Children with DCD need help learning new skills

Typically developing children learn new, age-appropriate skills with little formal instruction.

They observe and imitate, experiment with different ways of doing things (trial and error learning) and learn quickly from instructions. Young children learn new skills at an amazing rate and and in such an easy manner that many of  the underlying processes that contribute to such learning are taken for granted.    

The basic skills that contribute to learning any new skill include:

  • Sustained attention 
  • Paying attention to a demonstration and noticing how a task is performed. 
  • Picking up the most important visual cues from the environment - what do I need to see and notice for this task
  • Knowing how to explore doing a new task in different ways until a solution is found
  • Using past experience to solve a new movement problem
  • Persistence in achieving a goal
  • Trying a different solution to the motor problem when the first attempt fails 
  • Knowing when a failed attempt is due to one's own actions - rather than blaming something or someone else for the failure.

Children with DCD need a little extra help learning new skills 

Children with DCD have difficulties learning new skills in the same easy way that typically developing children do. For more complex skills they may need additional coaching to learn to perform a task. 

Coaching a child with DCD includes: 

  • Simplifies the task to allow the child to succeed.and over time increases the difficulty in a graded manner.
  • Sets very clear goals for a task. Makes sure that the child understands what is expected and how to judge success
  • Helps the child pay attention to important aspects of the task. 
  • Supports and helps the child persist and stay on task
  • Helps the child to identify mistakes .

Learning to walk through doorways without bumping into the door frame

Take a simple task such as walking through a doorway with a low lintel.  We take it for granted that the child will not bump into the side of the door or trip over the lintel. We are not surprised when the child can do it when carrying a ball, having a conversation or even when running.

What are the underlying skills? And why do children with DCD often bump into the door frame or trip over low obstacles?

There are a few basic motor planning abilities needed for avoiding obstacles.

Firstly, the child needs to pay attention to where she is going – look at what is ahead and plan her path. This requires transforming the visual information about the position of the doorway into a set of body centered coordinates which are used to adjust the direction of leg actions so as to walk in a line that goes through the middle of the doorway.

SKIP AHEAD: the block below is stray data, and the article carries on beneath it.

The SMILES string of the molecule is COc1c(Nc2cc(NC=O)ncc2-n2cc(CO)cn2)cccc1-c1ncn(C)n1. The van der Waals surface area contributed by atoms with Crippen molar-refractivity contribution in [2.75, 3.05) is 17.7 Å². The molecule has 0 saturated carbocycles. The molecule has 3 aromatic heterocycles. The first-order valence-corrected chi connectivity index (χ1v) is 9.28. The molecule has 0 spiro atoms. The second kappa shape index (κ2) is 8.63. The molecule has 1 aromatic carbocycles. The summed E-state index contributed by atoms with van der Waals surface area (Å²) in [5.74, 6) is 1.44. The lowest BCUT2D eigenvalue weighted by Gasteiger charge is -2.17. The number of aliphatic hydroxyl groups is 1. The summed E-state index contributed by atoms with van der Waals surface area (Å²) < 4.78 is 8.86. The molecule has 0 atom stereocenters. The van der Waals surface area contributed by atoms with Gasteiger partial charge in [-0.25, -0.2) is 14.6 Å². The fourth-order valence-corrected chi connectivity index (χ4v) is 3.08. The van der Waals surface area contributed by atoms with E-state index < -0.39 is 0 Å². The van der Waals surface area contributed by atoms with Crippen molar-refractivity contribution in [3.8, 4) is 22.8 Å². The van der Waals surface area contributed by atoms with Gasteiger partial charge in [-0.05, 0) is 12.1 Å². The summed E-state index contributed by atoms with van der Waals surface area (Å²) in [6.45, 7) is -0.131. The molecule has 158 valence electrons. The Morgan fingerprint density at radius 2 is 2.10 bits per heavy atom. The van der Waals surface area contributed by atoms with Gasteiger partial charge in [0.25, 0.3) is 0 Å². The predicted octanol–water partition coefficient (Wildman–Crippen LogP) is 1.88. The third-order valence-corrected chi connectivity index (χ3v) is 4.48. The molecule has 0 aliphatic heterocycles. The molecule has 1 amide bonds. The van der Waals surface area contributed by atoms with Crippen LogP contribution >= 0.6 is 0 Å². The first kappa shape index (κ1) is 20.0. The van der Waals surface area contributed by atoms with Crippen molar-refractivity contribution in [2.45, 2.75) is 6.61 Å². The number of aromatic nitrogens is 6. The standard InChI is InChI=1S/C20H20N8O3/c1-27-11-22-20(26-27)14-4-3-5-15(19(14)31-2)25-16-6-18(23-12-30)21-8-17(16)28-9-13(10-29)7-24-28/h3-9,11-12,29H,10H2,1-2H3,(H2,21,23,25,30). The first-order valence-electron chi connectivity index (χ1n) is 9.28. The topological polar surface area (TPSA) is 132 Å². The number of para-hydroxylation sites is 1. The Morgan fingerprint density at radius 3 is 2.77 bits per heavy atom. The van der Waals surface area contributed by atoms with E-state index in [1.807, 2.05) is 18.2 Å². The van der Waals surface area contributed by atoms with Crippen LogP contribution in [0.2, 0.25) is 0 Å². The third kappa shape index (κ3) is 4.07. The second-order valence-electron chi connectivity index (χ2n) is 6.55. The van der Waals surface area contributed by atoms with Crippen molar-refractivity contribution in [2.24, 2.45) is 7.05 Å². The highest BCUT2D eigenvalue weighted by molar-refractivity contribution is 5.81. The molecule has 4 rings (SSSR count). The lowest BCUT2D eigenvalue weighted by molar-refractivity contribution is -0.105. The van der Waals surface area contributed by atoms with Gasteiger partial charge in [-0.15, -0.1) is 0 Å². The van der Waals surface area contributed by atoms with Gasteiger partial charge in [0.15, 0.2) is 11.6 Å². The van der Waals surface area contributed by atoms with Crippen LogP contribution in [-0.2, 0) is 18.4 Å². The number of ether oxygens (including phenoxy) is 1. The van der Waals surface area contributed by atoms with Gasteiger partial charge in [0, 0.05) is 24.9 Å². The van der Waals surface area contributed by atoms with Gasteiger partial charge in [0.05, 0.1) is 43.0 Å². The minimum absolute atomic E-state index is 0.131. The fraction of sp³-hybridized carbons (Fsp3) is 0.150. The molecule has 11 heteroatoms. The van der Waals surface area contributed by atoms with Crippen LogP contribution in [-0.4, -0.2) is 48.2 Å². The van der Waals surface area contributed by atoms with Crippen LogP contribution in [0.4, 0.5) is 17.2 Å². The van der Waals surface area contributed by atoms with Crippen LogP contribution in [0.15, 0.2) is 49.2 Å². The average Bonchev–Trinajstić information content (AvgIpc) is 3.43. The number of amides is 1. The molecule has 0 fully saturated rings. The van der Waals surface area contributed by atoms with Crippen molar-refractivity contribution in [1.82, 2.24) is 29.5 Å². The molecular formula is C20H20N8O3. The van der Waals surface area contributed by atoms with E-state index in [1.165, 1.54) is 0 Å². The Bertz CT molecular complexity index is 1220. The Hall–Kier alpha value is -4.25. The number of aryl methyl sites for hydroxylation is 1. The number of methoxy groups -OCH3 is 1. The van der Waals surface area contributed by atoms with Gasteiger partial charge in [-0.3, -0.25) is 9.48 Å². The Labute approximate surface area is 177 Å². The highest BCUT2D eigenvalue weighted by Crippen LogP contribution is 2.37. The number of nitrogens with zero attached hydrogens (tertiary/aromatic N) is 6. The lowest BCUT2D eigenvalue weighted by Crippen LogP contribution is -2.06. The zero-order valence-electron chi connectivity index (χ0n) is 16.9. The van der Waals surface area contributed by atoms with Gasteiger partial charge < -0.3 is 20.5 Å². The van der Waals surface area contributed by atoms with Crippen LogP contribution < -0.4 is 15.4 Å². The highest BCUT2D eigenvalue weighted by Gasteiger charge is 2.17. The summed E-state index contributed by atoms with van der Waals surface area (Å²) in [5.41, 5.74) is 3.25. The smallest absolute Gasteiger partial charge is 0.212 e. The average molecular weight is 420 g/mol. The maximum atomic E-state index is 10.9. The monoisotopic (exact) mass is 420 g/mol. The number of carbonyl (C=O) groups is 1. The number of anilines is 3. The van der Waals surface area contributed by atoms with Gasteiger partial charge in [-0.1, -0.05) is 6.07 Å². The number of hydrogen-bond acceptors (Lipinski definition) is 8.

We also pre-plan our footsteps so that the one foot lands just before the obstacle so that it is easy to lift the other leg over and place it on the floor without having to take a large step.

Very young children know that the door lintel is a hindrance and will approach the doorway slowly, adjust the position of the feet and maybe even touch the door frame for balance.

Over time they learn to plan their walking path as well as adjust their footsteps to allow for easy stepping over the lintel with increasing levels of accuracy. 

The movement brain learns from errors

This ability is built up with repeated experience of  planning a path through a gap: when the plan is good and the obstacle is avoided, the movement brain registers a success.

But when the plan is not so good, and the child bumps into the side of the gap the movement brain registers an error and this information is used to adapt the motor plan next time round.

This error detection and adaptation of the plan happens implicitly, that is without conscious awareness.

Children with DCD tend not to learn from their errors.

Children with DCD do not register an error and adapt the movement plan in order to achieve a more successful action.  They repeat the same error over and over again. 

A child with DCD may need explicit instructions with repeated practice of planning their movement path around obstacles and through gaps in order to walk without bumping and tripping. 

More about walking without bumping

How Nick practices walking through the house without bumping into things